Every individual is bound to retire sometime, which makes retirement planning an essential attribute right from when you start to earn. This makes it vital to understand the few basics that can help to plan ahead in order to save, clear debt and spend as you wish.
It’s hard enough to stay on top of your finances when you are employed full time, and have an employee savings plan, automatic tax deductions, employee health insurance, a 401(k), etc. As an individual with irregular income, you have to handle everything on your own, and hence, you need to pay even greater attention to your financial matters.
These involve better managing your irregular income for future retirement savings, emergencies and probable expenditures, as well as avoiding late tax payments.
Here are some important tips and retirement savings options to consider as you manage your finances.
Emergency Savings for a Rainy Day
If you are someone with irregular income, chances are you might run out just when you really need funds, unless of course you’ve managed to save for future emergencies. It goes without saying that emergencies include all basic living expenses from utilities, groceries, rent and transport, as well as medical expenses.
It’s ideal to have easily accessible savings that can accommodate all possible emergency expenses for at least a year. Start with saving for six months of expenses, and put anything over that into an investment account. You must also have health and disability insurance to avoid running out of funds, especially considering the soaring costs of medical aid.
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A Curveball Fund (Separate from Your Emergency Fund)
Ok, so you have saved up for emergencies, but what about the small hiccups that keep coming around? These could range from car trouble or a hole in the drainage pipe, to a sudden, once-in-a-lifetime travel opportunity with friends or family — you get the general drift, right?
A curveball fund acts as a reserve, for which you simply need to open up a savings account that can help you subdivide your funds for various goals, whether they’re curveballs or basics.
Retirement Savings Options
All financial experts advise that you start saving for retirement as early as possible. Individuals with irregular income must in general save at least a minimum of 10 percent (if not 20 percent) of their income as their future retirement savings. There are plenty of retirement savings options available, the most reliable of which are the IRA and 401(k).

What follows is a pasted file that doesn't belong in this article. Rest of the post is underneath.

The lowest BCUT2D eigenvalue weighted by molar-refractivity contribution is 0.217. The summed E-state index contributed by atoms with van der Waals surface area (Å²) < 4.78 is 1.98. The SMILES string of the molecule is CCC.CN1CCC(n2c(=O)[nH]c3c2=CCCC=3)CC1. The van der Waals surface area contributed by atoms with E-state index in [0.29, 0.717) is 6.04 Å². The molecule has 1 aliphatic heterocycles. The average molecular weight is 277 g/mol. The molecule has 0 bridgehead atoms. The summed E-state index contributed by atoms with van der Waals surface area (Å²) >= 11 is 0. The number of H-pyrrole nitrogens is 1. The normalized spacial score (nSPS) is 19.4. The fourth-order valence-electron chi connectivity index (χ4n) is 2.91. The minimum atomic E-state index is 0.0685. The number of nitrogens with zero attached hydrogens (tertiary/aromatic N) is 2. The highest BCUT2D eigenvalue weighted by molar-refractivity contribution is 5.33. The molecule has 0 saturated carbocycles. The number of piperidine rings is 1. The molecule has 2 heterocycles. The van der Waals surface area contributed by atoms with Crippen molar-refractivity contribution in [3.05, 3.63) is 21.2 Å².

Contributing the maximum of $5500 to an IRA ($6500 if you are above the age of 50) can help a great deal, for your investment is taxable in the now and not once the money is withdrawn post-retirement. As for those of you who earn fairly well and wish to invest more than $5500, a 401(k) is a better retirement savings option.
Even though it’s every individual’s dream to be debt-free at some point, it’s very likely that your debt will catch up with you. In the midst of a money crunch and piling-up debt, it is paramount that a large part of your income goes towards savings, to avoid further debt at higher interest rates.
No matter how much you hate having debt, think twice before using up all your income to pay it off. The best way to go about this is by making a list of debt with higher interest rates as compared to lower ones, and doing away with those first, since you can afford to hang on to the lower interest rate debt for longer periods of time.
When it comes to irregular income, there is pretty much little to no room for lavish personal expenditure (unless you are bringing in the big bucks). Of course, this doesn’t mean that you can’t spend at all, just that you must prioritize your personal spending.
For some, travel is important and for others shopping, but remember to consider whether there’s something more important that can be done with the funds instead. Still, save a little pleasure reserve every month, so it doesn’t seem like mission impossible when you want to pamper yourself!
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